“Prayer of Salvation” With Teens

Right now, I’m wrapping up a project I’ve been working on for the past three or four months. I’m putting together a resource for my adult volunteers that will hopefully be their cheat sheet for ministry when they serve with FSM. It’s got our ministry purpose, their expectations, their goals, FSM’s schedule, random thoughts, and all sorts of things. One section that is included is a “What if” section (big shout out to Elle Campbell for the idea) where our adults can turn to if they’re in a situation they’re not sure how to handle. A small group leader suggested that we have a page on “What if a student wants to pray for salvation?”

I’d never thought about including that, but I’m SO glad he did! I felt like this was important enough that I wanted to share this section from the upcoming resource. This assumes a basic knowledge on the part of the reader, and isn’t a “magic potion prayer” or an all-inclusive guide. It’s more of a starting point for our leaders to refresh their mind on some key points.


First off, what an amazing opportunity! There are few things more rewarding than when a student seeks surrender and pursues Christ! Here are a few things to keep in mind as you walk through that conversation!

It’s a huge deal that a student would come to you and even bring up this topic! Make sure you communicate that this is huge, that you are proud of them, and that you are excited for them.

That may have the wrong connotation, but ask them questions. What do you think it means to surrender your life to Christ? What made you decide that this was something you wanted to do? Tell me, in your own words, what Christ did. Have you ever prayed and submitted your life to Christ before? Ask any other questions that may come up, but these are some key ones that can provide some points of clarity on their thought processes.

Usually, I’ll start this part with a simple, “Hey, I want to go over a few things before we pray or anything. I’m not trying to treat you like you’re dumb, but just going back to square one to make sure we’re on the same page okay?” Feel free to use the Roman Road or any other helpful tool to walk the student through Scripture.


  • God is Perfect. He cannot be near unrighteousness. (Isaiah 59:2).
  • We are messed up. (Romans 3:23).
  • God can’t be near unrighteousness. We’re nasty. Therefore, God can’t be with us.
  • God loves us, and WANTS to be near us. But our sin prevents that.
  • We deserve to die for our sin. (Romans 6:23, Hebrews 9:22)
  • Jesus, God’s son, lived a life without sin, and didn’t deserve to die. He was perfect, but died to pay our price. (Colossians 1:13, Isaiah 53:3-12)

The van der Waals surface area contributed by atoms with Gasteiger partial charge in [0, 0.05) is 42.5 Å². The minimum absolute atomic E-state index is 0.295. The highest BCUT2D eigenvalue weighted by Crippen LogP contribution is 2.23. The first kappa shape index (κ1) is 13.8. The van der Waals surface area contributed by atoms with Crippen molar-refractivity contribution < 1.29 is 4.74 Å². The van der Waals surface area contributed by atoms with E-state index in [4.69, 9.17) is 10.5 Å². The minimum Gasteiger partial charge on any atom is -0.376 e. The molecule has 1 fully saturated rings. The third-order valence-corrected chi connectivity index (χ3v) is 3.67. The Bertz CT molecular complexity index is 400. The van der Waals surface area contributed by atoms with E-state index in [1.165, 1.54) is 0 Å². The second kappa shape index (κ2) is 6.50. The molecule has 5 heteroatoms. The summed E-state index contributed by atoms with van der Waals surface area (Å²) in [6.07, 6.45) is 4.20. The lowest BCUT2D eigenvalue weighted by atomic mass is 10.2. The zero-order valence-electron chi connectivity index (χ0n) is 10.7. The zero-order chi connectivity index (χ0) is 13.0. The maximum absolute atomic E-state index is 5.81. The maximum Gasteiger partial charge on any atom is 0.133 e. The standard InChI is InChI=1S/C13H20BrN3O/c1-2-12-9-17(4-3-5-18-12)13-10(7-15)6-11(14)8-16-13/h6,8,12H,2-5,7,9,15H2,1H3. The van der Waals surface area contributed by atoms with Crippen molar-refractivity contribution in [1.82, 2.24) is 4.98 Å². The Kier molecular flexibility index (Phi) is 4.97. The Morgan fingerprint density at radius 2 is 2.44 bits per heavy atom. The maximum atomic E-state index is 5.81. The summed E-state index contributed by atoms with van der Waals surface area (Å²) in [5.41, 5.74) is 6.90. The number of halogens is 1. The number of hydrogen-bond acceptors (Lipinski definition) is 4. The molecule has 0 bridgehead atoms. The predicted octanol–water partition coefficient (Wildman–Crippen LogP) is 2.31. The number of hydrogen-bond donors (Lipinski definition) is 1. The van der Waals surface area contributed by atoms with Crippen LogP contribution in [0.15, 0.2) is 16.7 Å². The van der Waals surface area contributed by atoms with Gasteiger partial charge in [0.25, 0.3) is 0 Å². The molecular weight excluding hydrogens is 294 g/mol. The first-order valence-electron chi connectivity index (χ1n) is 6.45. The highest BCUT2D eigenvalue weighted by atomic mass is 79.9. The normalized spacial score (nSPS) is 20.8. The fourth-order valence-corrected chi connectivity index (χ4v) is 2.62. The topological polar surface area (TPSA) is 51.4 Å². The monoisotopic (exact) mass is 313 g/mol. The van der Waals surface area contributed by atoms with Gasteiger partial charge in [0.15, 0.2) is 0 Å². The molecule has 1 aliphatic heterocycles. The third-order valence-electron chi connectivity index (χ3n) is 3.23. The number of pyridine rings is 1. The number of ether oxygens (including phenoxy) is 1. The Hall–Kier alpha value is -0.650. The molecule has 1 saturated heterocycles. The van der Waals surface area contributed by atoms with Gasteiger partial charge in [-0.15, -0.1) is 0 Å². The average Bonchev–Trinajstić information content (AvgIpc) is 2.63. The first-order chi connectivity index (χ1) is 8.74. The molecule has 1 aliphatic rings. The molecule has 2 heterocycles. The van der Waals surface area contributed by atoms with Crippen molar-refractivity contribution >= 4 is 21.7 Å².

• In order for God’s righteousness to be satisfied, Christ (who was perfect (1 Peter 1:18-19)) took the penalty for our sins. (1 Corinthians 13:3, 2 Corinthians 5:21, John 3:16, Romans 6:23, 1 Peter 2:21-24).
  • Salvation is free to us, we just have to ask for and accept it. (Romans 10:9-10).
  • In “Asking Christ into your heart,” you are accepting His sacrifice for you, and in turn, you are giving your life over to Him and you are able to know God. (Ephesians 2:13)
  • Following Christ doesn’t stop at the moment of salvation. (Philippians 2:12, 1 Corinthians 7:23).
Ask if they have any questions. This is a huge moment in their life. If they ask questions you don’t know how to field, ask if it’s okay for you both to go talk to Austin.
Pray. Ask the student to repeat out loud, to themselves, in however way you’d like, but lead them in prayer. You know the drill by now. Confessing your sin, admitting you’re messed up, thanking God for sending His son, who was perfect and died to take my sin’s penalty, asking God to be Lord of your life, submitting to him, confessing belief, and thanking him. Here’s a note. After one of my student leaders led a friend in this prayer one time, I got a text that said, “I lead John Jingleheimersmith in the sinner’s prayer…but I’m worried I didn’t say it right and that it didn’t work.” Take a deep breath, because we serve a powerful and intelligent God. God is not confused if you don’t use just the right words. He knows the heart. This could open up an entirely different conversation on “The Sinner’s Prayer” as it is, but we’ll leave that for another time.
It is a HUGE deal what they just did. DO NOT LET THEM LEAVE THAT CONVERSATION WITHOUT MAKING SURE THEY REALIZE IT. Remind them how proud you are of them, and how excited you are that God has made them a knew being.
Again, do not freak out that you won’t use the right syntax or grammar. Be excited, and be sure to thank God for using you in that situation. After the conversation, tell them you’re going to let me know of their decision, and we’ll work out next steps after that.
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  1. This is an awesome idea/thought. Seems like an invaluable resource for your team and I’m sure its a slick package. Would love to see it sometime if possible.

  1. Round Up – January 20th | Youth Min.org – Community For Youth Pastors & Ministry Volunteers

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